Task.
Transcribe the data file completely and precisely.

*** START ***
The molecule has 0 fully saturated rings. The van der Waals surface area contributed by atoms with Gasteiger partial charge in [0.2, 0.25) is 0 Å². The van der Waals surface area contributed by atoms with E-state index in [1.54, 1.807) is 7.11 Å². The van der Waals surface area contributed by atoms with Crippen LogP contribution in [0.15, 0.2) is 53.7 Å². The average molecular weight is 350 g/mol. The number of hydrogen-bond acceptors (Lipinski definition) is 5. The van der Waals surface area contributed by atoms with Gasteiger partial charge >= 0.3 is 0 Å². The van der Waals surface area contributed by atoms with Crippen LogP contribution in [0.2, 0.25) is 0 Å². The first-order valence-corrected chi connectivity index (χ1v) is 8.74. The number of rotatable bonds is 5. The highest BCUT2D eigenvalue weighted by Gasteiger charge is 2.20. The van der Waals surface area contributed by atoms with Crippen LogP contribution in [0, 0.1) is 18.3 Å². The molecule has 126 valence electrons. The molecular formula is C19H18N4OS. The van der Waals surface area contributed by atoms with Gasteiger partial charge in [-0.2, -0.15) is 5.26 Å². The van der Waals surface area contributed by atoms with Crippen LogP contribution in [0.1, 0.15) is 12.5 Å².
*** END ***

The molecule has 0 fully saturated rings. The van der Waals surface area contributed by atoms with Gasteiger partial charge in [0.2, 0.25) is 0 Å². The van der Waals surface area contributed by atoms with E-state index in [1.54, 1.807) is 7.11 Å². The van der Waals surface area contributed by atoms with Crippen LogP contribution in [0.15, 0.2) is 53.7 Å². The average molecular weight is 350 g/mol. The number of hydrogen-bond acceptors (Lipinski definition) is 5. The van der Waals surface area contributed by atoms with Gasteiger partial charge >= 0.3 is 0 Å². The van der Waals surface area contributed by atoms with Crippen LogP contribution in [0.2, 0.25) is 0 Å². The first-order valence-corrected chi connectivity index (χ1v) is 8.74. The number of rotatable bonds is 5. The highest BCUT2D eigenvalue weighted by Gasteiger charge is 2.20. The van der Waals surface area contributed by atoms with Crippen LogP contribution in [0, 0.1) is 18.3 Å². The molecule has 126 valence electrons. The molecular formula is C19H18N4OS. The van der Waals surface area contributed by atoms with Gasteiger partial charge in [-0.2, -0.15) is 5.26 Å². The van der Waals surface area contributed by atoms with Crippen LogP contribution in [0.1, 0.15) is 12.5 Å².